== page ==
Change begins rapidly when you start communicating, I LOVE MY BODY.

To assist you in getting unstuck, I have created a 2 CD set called, I LOVE MY BODY. One Hypnosis CD is for eyes closed listening when time permits. The second Hypnosis CD – filled with subliminal, self-acceptance suggestions – can be listened to while engaged in other activities like, driving, exercising, reading a newspaper or a book, or scanning the web.

These CDs are for men and women alike – including: people who want to lose or gain weight, body builders, body shapers, and anyone who has life-long, negative body image issues.

If you have reached a plateau in your weight loss or body shaping program, I LOVE MY BODY is your catalyst for transformation. Purchase the I LOVE MY BODY CD set for yourself, and then buy another set for someone you love. They will love you forever. It’s only $39.95.

This is the only New Year’s Resolution you need to make – I LOVE MY BODY

Make this New Year Year’s Resolution NOW, and finally get out of the mud and get over the hump!

Purchase this 2 CD Set for only $39.95 by clicking here.

Happy New Year!


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December 17, 2007


Filed under: John Morgan's Blog — John Morgan @ 9:25 am

This is the time of year you see a bevy of calendars on sale for the New Year. There is no lack of imagination as to what is put on them to make them the perfect gift for someone. Which reminds me of a story . . .

My late friend, Dick Schultheis and I were having a “woe is me,” back and forth conversation in the early ’90’s about our lives. It was the garden variety “piss and moan” exchange. Somewhere in the middle of our chat, I got this gift of awareness from The Grasshopper:

A quality life is made up of quality moments. It’s that basic.”

That thought spurred this idea. I said to Dick, “I’ve just come up with a way to measure genuine success.” He laughed and said, “OK, let’s hear it.”

My idea was to buy a calendar and at the end of each day you were to record the number of “warm fuzzies” you had that day. I called it the “Warm Fuzzies Calendar.” A warm fuzzy was defined as the number of pleasant sensations you noticed that day. You were to enter each one on the calendar.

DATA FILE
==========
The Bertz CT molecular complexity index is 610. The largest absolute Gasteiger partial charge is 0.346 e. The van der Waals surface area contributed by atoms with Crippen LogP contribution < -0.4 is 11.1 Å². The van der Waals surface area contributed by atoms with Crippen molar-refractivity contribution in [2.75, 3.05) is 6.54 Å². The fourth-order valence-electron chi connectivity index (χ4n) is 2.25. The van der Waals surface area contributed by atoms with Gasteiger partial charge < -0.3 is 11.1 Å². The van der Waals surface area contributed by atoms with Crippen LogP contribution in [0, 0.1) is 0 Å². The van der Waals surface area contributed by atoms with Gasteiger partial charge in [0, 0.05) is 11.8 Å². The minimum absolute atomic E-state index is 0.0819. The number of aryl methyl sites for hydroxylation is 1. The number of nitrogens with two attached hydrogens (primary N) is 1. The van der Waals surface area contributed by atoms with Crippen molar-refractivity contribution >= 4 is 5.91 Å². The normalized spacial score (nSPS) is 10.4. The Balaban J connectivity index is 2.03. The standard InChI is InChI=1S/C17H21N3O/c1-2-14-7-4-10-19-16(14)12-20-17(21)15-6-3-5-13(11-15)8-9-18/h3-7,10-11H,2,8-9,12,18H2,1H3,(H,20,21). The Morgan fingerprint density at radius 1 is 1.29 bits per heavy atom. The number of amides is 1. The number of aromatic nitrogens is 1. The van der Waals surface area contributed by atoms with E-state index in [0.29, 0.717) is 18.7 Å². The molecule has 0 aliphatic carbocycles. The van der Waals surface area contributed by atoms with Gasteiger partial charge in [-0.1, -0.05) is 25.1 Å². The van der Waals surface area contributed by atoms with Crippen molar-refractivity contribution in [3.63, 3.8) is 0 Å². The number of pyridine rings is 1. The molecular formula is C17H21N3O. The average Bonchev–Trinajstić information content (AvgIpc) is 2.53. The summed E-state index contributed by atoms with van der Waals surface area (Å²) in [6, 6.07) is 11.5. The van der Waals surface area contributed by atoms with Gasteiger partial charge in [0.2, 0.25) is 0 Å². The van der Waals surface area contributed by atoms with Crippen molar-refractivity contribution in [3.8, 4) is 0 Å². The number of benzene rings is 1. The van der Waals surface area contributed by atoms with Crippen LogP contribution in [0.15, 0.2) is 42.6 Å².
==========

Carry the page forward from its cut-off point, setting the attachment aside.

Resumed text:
I said you could also compare yourself to anyone else who would take the challenge to record their WF’s for a month’s time. The winner would be the person with the most warm fuzzies. Sure, you could lie but that’s like cheating at Solitaire. What’s the point?

I went on to explain that we could eliminate conditions as being the necessary components of having a warm fuzzy. That meant you could do a comparison with people who had desirable things or conditions in their life that you didn’t, and find out where they fell on the warm fuzzy chart. My sense at that time was that conditions had very little to do with the warm sensations people experienced on any given day. I became even more convinced as the years went on. It turned into a fun conversation that I will always remember with a guy I’ll never forget.

You may not find a Warm Fuzzies Calendar at Barnes and Noble but that doesn’t mean you can’t make one. The closest I’ve seen is a journal. It’s from Rhonda Byrne, author of The Secret. She calls it The Secret Gratitude Book.

My sense is that notating what you are grateful for will bring you many warm fuzzies.

However you do it, the practice has value. Recording these pleasant sensations is an exercise in being in tune with your body and that always pays dividends. It keeps you centered and in the moment and chases away that holiday favorite, “The Grinch Who Stole My Peace of Mind.”

All the best,


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December 15, 2007


Filed under: John Morgan's Blog — John Morgan @ 8:53 am

‘Tis the season to use reasons . . .

This blog has nothing to do with Christmas. This is about a misperception we humans have. Reasons have a year round and life-long season. Reminds me of a story . . .

When I conduct weight loss seminars, it is shocking to see the belief that a large number of intelligent people carry around in their mind that has no basis in reality. Someone will say, “I want to change this fat into muscle.” When I probe further, they really think that fat becomes muscle. Fat is fat and muscle is muscle. One never becomes the other one. When one dissipates, the other is more visible.

Then one day The Grasshopper spoke and said,

“Reasons have nothing to do with behavior.”